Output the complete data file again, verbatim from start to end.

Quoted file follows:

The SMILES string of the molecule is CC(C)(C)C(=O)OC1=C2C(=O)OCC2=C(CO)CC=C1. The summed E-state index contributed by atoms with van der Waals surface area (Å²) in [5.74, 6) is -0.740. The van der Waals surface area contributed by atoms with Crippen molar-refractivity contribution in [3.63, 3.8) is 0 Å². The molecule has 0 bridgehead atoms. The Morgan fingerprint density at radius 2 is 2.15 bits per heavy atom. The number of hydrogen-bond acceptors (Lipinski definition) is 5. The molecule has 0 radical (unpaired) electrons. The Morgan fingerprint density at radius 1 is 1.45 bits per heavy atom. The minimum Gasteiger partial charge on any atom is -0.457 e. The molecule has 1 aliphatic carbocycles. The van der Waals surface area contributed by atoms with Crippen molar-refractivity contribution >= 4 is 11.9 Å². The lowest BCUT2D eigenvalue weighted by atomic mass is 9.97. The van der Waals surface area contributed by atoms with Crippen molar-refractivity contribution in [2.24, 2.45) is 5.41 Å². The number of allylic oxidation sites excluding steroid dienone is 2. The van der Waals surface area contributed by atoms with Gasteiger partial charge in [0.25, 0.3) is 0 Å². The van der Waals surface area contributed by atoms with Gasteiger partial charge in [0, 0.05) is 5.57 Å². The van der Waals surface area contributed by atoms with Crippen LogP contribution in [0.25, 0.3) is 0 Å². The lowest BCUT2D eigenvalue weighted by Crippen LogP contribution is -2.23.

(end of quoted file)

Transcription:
The SMILES string of the molecule is CC(C)(C)C(=O)OC1=C2C(=O)OCC2=C(CO)CC=C1. The summed E-state index contributed by atoms with van der Waals surface area (Å²) in [5.74, 6) is -0.740. The van der Waals surface area contributed by atoms with Crippen molar-refractivity contribution in [3.63, 3.8) is 0 Å². The molecule has 0 bridgehead atoms. The Morgan fingerprint density at radius 2 is 2.15 bits per heavy atom. The number of hydrogen-bond acceptors (Lipinski definition) is 5. The molecule has 0 radical (unpaired) electrons. The Morgan fingerprint density at radius 1 is 1.45 bits per heavy atom. The minimum Gasteiger partial charge on any atom is -0.457 e. The molecule has 1 aliphatic carbocycles. The van der Waals surface area contributed by atoms with Crippen molar-refractivity contribution >= 4 is 11.9 Å². The lowest BCUT2D eigenvalue weighted by atomic mass is 9.97. The van der Waals surface area contributed by atoms with Crippen molar-refractivity contribution in [2.24, 2.45) is 5.41 Å². The number of allylic oxidation sites excluding steroid dienone is 2. The van der Waals surface area contributed by atoms with Gasteiger partial charge in [0.25, 0.3) is 0 Å². The van der Waals surface area contributed by atoms with Gasteiger partial charge in [0, 0.05) is 5.57 Å². The van der Waals surface area contributed by atoms with Crippen LogP contribution in [0.25, 0.3) is 0 Å². The lowest BCUT2D eigenvalue weighted by Crippen LogP contribution is -2.23.